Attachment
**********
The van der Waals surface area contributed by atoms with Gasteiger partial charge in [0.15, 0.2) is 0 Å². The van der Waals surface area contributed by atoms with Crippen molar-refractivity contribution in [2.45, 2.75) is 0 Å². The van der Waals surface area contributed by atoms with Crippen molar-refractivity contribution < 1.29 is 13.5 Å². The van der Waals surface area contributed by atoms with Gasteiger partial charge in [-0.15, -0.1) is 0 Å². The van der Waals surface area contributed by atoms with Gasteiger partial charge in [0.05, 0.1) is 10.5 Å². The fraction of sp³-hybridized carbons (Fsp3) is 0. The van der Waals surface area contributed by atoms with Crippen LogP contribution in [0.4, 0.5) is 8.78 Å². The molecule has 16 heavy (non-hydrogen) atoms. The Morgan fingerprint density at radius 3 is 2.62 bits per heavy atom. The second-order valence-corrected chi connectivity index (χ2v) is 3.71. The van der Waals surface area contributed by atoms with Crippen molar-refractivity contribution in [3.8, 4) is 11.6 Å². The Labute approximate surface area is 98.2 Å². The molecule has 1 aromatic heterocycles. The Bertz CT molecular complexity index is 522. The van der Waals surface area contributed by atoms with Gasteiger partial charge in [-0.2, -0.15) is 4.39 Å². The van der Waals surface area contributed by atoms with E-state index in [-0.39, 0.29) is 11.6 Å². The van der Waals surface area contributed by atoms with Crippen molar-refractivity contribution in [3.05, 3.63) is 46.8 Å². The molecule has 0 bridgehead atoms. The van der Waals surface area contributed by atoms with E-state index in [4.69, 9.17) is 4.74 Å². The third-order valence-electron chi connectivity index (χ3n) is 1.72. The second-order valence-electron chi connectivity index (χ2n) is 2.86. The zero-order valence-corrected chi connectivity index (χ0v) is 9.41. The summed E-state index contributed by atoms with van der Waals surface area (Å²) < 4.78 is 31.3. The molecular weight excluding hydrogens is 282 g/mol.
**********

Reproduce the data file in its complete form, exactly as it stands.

The van der Waals surface area contributed by atoms with Gasteiger partial charge in [0.15, 0.2) is 0 Å². The van der Waals surface area contributed by atoms with Crippen molar-refractivity contribution in [2.45, 2.75) is 0 Å². The van der Waals surface area contributed by atoms with Crippen molar-refractivity contribution < 1.29 is 13.5 Å². The van der Waals surface area contributed by atoms with Gasteiger partial charge in [-0.15, -0.1) is 0 Å². The van der Waals surface area contributed by atoms with Gasteiger partial charge in [0.05, 0.1) is 10.5 Å². The fraction of sp³-hybridized carbons (Fsp3) is 0. The van der Waals surface area contributed by atoms with Crippen LogP contribution in [0.4, 0.5) is 8.78 Å². The molecule has 16 heavy (non-hydrogen) atoms. The Morgan fingerprint density at radius 3 is 2.62 bits per heavy atom. The second-order valence-corrected chi connectivity index (χ2v) is 3.71. The van der Waals surface area contributed by atoms with Crippen molar-refractivity contribution in [3.8, 4) is 11.6 Å². The Labute approximate surface area is 98.2 Å². The molecule has 1 aromatic heterocycles. The Bertz CT molecular complexity index is 522. The van der Waals surface area contributed by atoms with Gasteiger partial charge in [-0.2, -0.15) is 4.39 Å². The van der Waals surface area contributed by atoms with E-state index in [-0.39, 0.29) is 11.6 Å². The van der Waals surface area contributed by atoms with Crippen molar-refractivity contribution in [3.05, 3.63) is 46.8 Å². The molecule has 0 bridgehead atoms. The van der Waals surface area contributed by atoms with E-state index in [4.69, 9.17) is 4.74 Å². The third-order valence-electron chi connectivity index (χ3n) is 1.72. The second-order valence-electron chi connectivity index (χ2n) is 2.86. The zero-order valence-corrected chi connectivity index (χ0v) is 9.41. The summed E-state index contributed by atoms with van der Waals surface area (Å²) < 4.78 is 31.3. The molecular weight excluding hydrogens is 282 g/mol.